Researchers at the Larner College of Medicine at the University of Vermont recently discovered through a large prospective study that the consumption of hot red chili peppers is associated with a 13 percent reduction in total mortality primarily in deaths due to stroke or heart disease.
The study – published in PLos ONE – examined the baseline characteristics of the participants – more than 16,000 Americans that were followed for up to 23 years – and their hot red chili pepper consumption. They discovered that these consumers tended to be younger, male, white, Mexican-American, married, and that they smoke cigarettes, drink alcohol, consume more vegetables and meats, had lower income, less education and lower HDL-cholesterol in comparison to participants who did not consume red chili peppers. They then examined data from a median follow- up of 18.9 years and observed the number of deaths and then analyzed specific causes of death.
The explanation for the health benefits of red chili peppers? Capsaicin is believed to play a role in cellular and molecular mechanisms that prevent obesity and modulate coronary blood flow, and also possesses antimicrobial properties that may indirectly affect the host by altering the gut microbiota.
“Although the mechanism by which peppers could delay mortality is far from certain, Transient Receptor Potential (TRP) channels, which are primary receptors for pungent agents such as capsaicin – the principal component in chili peppers – may in part be responsible for the observed relationship,” say the study authors. “Because our study adds to the generalizability of previous findings, chili pepper – or even spicy food – consumption may become a dietary recommendation and/or fuel further research in the form of clinical trials,” says Chopan.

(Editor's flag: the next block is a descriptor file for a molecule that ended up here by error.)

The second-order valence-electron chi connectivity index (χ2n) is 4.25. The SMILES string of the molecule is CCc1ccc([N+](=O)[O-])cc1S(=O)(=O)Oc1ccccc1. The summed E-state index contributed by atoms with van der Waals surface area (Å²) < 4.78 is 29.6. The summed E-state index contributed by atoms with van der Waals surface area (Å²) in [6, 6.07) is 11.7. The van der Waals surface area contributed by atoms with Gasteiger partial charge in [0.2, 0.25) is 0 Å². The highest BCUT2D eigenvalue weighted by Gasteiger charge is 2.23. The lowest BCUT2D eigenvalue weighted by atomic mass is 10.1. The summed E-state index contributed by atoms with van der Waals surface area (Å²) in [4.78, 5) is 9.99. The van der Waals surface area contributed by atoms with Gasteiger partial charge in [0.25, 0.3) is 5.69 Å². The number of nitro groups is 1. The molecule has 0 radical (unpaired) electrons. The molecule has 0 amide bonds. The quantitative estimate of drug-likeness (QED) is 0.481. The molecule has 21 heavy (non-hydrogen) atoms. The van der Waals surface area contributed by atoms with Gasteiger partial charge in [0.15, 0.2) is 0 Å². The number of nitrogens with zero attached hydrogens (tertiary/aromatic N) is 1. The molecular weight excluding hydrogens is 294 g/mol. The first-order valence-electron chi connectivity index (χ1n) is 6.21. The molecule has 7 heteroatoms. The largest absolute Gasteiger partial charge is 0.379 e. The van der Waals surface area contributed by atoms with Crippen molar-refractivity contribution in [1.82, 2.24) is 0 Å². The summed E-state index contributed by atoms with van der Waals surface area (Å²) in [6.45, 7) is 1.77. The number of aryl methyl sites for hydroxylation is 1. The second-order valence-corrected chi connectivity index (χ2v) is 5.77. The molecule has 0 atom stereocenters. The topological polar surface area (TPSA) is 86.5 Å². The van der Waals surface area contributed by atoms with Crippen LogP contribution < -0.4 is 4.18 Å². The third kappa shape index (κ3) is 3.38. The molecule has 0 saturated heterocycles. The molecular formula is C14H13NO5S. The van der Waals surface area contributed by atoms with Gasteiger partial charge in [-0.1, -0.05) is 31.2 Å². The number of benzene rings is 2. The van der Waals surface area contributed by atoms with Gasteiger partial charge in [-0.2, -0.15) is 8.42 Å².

Brazilian Peppertree Berries
In another study, the journal Scientific Reports published the finding that red berries of the Brazilian peppertree – common in Florida – contain an extract with the power to disarm dangerous antibiotic-resistant staph bacteria.
The research from Emory University states that a refined, flavone-rich composition extracted from the berries inhibits formation of skin lesions in mice infected with methicillin-resistant Staphylococcus auereus (MRSA). The compound works not by killing the MRSA bacteria, but by repressing a gene that allows the bacteria cells to communicate with one another. Blocking that communication prevents the cells from taking collective action, a mechanism known as quorum quenching.
“It essentially disarms the MRSA bacteria, preventing it from excreting the toxins it uses as weapons to damage tissues,” said Cassandra Quave, an assistant professor in Emory University’s Center for the Study of Human Health and in the School of Medicine’s Department of Dermatology. “The body’s normal immune system then stands a better chance of healing a wound.”
The discovery may hold potential for new ways to treat and prevent antibiotic-resistant infections,